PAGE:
Imgflip is a great resource for helping you create memes and gifs. I've become addicted to it as it's a great way to personalize content to students AND a great way to record classroom antics.
Here are a few of my favorites I've created so far -
It's been a long time since I've done one of these. So here we go . . .
EntreLeadership Episode #168: Kelly Leonard - Reversing "No But" Thinking.
This podcast is a gold mine. One of the big take aways is that "No But" get you no where.
How many times do we get chances to help or be part of something or to do something but we turn it down because we are too busy, lazy, afraid, tired . . . fill in your excuse.
"Kurt, would you mind helping with . . . "
"No, but thanks for asking me. I'm just too busy right now."
That is how it usually goes for us all.
What I've tried to do differently - ever since I read Guy Kawasaki's amazing Enchantment - is to "Default to 'Yes.'"
Kawasaki says instead of automatically saying no, force yourself to say yes instead.
Talk about a game changer!
How do you think I ended up teaching a class at UND?
Thanks to Kawasaki.
When Dr. Holen initially approached me about the opportunity, it scared the hell out of me. There were a dozen reasons why I shouldn't do it . . . I'll miss five hours out of my Tuesday night, I'll have to give up coaching, that's two hours extra on the road, that's getting a babysitter, that's extra work on my part, that's less time I can focus on getting essays graded . . . All reasons to tell Dr. Holen, "No but thanks for thinking of me."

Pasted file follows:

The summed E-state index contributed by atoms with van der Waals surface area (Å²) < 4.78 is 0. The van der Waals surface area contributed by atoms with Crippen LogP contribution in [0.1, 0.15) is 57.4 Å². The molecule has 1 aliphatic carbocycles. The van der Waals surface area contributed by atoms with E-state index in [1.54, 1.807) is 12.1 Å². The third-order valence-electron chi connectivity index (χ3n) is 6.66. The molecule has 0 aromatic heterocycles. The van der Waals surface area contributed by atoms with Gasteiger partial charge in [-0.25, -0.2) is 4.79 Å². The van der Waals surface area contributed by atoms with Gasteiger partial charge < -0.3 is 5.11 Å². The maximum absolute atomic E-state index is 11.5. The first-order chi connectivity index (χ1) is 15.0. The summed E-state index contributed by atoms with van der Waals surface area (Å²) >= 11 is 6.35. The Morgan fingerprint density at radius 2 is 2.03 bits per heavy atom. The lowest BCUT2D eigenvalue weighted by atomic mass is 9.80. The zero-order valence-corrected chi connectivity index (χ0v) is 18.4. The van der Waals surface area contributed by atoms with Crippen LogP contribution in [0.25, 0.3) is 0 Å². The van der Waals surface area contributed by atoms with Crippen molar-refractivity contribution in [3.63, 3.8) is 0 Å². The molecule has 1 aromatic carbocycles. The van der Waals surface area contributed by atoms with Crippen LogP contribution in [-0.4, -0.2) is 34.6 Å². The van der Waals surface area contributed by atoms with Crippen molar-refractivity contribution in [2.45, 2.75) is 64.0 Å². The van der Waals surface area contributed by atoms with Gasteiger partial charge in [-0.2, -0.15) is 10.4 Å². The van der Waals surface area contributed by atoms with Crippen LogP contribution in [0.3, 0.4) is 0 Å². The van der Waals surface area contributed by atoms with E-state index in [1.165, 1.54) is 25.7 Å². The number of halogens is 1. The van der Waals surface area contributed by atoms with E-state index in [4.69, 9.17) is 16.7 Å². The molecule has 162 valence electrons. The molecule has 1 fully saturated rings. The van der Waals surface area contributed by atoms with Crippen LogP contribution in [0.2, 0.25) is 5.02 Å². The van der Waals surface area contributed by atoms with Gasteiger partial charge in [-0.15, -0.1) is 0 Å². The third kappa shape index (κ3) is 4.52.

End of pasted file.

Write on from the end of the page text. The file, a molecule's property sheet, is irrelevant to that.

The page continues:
Instead, I defaulted to "Yes," and the experience has been life changing.
Last year, when a former student of mine nominated me for a WEM award, I knew it contained a lot of work - a series of letters of recommendations and a series of essays on my part - and it would have been much easier to say, "No thanks, but I'm glad you thought so highly of me."
Instead, I got the letters and wrote the essays and finished as a runner up. As such, I am automatically eligible to re-apply again this year. And that is exactly what I'm going to do.
So don't be afraid to say "Yes" to some of the opportunities that come your way.
Kelly Leonard, though, suggests taking Kawasaki's idea of "defaulting to yes" one step further. Leonard suggest saying, "Yes, and . . ."
His thinking is that "No, but . . ." gets you nowhere. He says that "Yes . . ." is fine, but that responding with "Yes, and . . ." is even more effective.
"Yes, I'd love to help out AND when can we get started?"
"Yes, I'd love to serve on that committee AND what do you want me to do before our first meeting?"
So the next time an opportunity arrises, don't just say "yes," instead say "yes" and offer something extra with an "and."
The world is a right and just place. Regardless of our president-elect.
Streamlining writing. This appeared in Edweek a few days ago and caught my eye on Twitter. It seems like an age old argument in writing: form vs. content. What is the balance?
Personally, I'm a voice guy. I'll take writing that oozes personality and also has grammatical issues over perfect prose that is stiff and stale. There's not even a question.
But there are those people in education who argue a very valid point: is voice needed in the workplace? You can't send an inter-office email littered with errors and hope to make a good impression or even communicate effectively.
How to find a balance? This column has some good points.
These two kids and what their poor father finds has happened downstairs is worth four minutes of your time. I promise. How can't you find a way to use this in class?
I'm a huge Keynote fan. Here is a great blog post offering tips on how to create the most effective presentations using Keynote.
And I'll end this with one of my favorite scenes from the office and one of the videos that has been turned into a gif thousands of times.
This illustrates how I feel when I realize I just gave a final test and have a lit analysis due the last week and research papers due on the last day of the semester.